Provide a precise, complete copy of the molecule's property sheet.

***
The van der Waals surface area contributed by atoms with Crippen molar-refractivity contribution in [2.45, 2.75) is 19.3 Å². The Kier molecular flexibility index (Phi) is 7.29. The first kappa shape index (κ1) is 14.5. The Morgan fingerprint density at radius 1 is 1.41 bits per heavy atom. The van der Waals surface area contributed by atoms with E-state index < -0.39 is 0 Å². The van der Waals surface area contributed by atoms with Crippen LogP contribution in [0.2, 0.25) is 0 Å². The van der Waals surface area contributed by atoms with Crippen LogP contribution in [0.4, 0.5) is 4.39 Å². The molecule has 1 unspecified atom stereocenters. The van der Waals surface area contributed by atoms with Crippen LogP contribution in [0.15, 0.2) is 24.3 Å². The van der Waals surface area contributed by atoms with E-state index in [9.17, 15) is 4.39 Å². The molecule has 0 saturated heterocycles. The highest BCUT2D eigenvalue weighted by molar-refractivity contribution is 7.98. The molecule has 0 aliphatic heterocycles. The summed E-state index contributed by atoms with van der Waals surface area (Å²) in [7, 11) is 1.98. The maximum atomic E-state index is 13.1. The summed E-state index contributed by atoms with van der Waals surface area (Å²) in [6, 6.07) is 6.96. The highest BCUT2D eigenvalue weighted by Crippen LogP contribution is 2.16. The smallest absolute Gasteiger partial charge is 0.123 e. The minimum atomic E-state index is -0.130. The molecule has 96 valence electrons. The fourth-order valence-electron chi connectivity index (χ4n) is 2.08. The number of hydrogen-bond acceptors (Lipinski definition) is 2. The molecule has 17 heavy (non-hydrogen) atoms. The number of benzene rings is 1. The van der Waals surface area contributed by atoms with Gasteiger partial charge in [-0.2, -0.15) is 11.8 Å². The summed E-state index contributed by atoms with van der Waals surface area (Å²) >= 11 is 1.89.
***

The van der Waals surface area contributed by atoms with Crippen molar-refractivity contribution in [2.45, 2.75) is 19.3 Å². The Kier molecular flexibility index (Phi) is 7.29. The first kappa shape index (κ1) is 14.5. The Morgan fingerprint density at radius 1 is 1.41 bits per heavy atom. The van der Waals surface area contributed by atoms with E-state index < -0.39 is 0 Å². The van der Waals surface area contributed by atoms with Crippen LogP contribution in [0.2, 0.25) is 0 Å². The van der Waals surface area contributed by atoms with Crippen LogP contribution in [0.4, 0.5) is 4.39 Å². The molecule has 1 unspecified atom stereocenters. The van der Waals surface area contributed by atoms with Crippen LogP contribution in [0.15, 0.2) is 24.3 Å². The van der Waals surface area contributed by atoms with E-state index in [9.17, 15) is 4.39 Å². The molecule has 0 saturated heterocycles. The highest BCUT2D eigenvalue weighted by molar-refractivity contribution is 7.98. The molecule has 0 aliphatic heterocycles. The summed E-state index contributed by atoms with van der Waals surface area (Å²) in [7, 11) is 1.98. The maximum atomic E-state index is 13.1. The summed E-state index contributed by atoms with van der Waals surface area (Å²) in [6, 6.07) is 6.96. The highest BCUT2D eigenvalue weighted by Crippen LogP contribution is 2.16. The smallest absolute Gasteiger partial charge is 0.123 e. The minimum atomic E-state index is -0.130. The molecule has 96 valence electrons. The fourth-order valence-electron chi connectivity index (χ4n) is 2.08. The number of hydrogen-bond acceptors (Lipinski definition) is 2. The molecule has 17 heavy (non-hydrogen) atoms. The number of benzene rings is 1. The van der Waals surface area contributed by atoms with Gasteiger partial charge in [-0.2, -0.15) is 11.8 Å². The summed E-state index contributed by atoms with van der Waals surface area (Å²) >= 11 is 1.89.